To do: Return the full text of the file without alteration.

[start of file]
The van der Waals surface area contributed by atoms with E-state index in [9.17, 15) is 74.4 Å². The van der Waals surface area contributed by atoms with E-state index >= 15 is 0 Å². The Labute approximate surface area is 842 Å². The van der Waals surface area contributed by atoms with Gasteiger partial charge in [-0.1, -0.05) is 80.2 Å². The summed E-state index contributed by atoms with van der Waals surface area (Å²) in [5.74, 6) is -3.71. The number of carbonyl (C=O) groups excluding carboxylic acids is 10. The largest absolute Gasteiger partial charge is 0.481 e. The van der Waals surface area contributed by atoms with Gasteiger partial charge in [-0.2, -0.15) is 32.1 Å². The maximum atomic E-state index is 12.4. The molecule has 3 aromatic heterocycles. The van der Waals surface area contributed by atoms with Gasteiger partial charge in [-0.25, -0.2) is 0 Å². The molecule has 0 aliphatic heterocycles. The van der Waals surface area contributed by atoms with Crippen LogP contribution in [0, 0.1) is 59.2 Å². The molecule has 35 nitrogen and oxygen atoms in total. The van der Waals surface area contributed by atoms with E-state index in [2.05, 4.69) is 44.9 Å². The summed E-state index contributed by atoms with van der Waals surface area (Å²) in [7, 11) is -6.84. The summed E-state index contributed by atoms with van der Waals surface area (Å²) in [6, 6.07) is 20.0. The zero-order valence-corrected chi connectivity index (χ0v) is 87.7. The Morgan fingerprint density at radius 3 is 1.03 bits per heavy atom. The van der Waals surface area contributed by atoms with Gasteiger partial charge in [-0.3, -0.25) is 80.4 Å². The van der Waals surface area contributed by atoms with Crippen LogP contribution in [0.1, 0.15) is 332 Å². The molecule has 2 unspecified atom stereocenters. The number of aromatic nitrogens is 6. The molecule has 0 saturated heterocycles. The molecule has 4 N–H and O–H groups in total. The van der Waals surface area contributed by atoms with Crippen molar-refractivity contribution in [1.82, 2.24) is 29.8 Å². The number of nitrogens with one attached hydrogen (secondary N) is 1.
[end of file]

The van der Waals surface area contributed by atoms with E-state index in [9.17, 15) is 74.4 Å². The van der Waals surface area contributed by atoms with E-state index >= 15 is 0 Å². The Labute approximate surface area is 842 Å². The van der Waals surface area contributed by atoms with Gasteiger partial charge in [-0.1, -0.05) is 80.2 Å². The summed E-state index contributed by atoms with van der Waals surface area (Å²) in [5.74, 6) is -3.71. The number of carbonyl (C=O) groups excluding carboxylic acids is 10. The largest absolute Gasteiger partial charge is 0.481 e. The van der Waals surface area contributed by atoms with Gasteiger partial charge in [-0.2, -0.15) is 32.1 Å². The maximum atomic E-state index is 12.4. The molecule has 3 aromatic heterocycles. The van der Waals surface area contributed by atoms with Gasteiger partial charge in [-0.25, -0.2) is 0 Å². The molecule has 0 aliphatic heterocycles. The van der Waals surface area contributed by atoms with Crippen LogP contribution in [0, 0.1) is 59.2 Å². The molecule has 35 nitrogen and oxygen atoms in total. The van der Waals surface area contributed by atoms with E-state index in [2.05, 4.69) is 44.9 Å². The summed E-state index contributed by atoms with van der Waals surface area (Å²) in [7, 11) is -6.84. The summed E-state index contributed by atoms with van der Waals surface area (Å²) in [6, 6.07) is 20.0. The zero-order valence-corrected chi connectivity index (χ0v) is 87.7. The Morgan fingerprint density at radius 3 is 1.03 bits per heavy atom. The van der Waals surface area contributed by atoms with Gasteiger partial charge in [-0.3, -0.25) is 80.4 Å². The van der Waals surface area contributed by atoms with Crippen LogP contribution in [0.1, 0.15) is 332 Å². The molecule has 2 unspecified atom stereocenters. The number of aromatic nitrogens is 6. The molecule has 0 saturated heterocycles. The molecule has 4 N–H and O–H groups in total. The van der Waals surface area contributed by atoms with Crippen molar-refractivity contribution in [1.82, 2.24) is 29.8 Å². The number of nitrogens with one attached hydrogen (secondary N) is 1.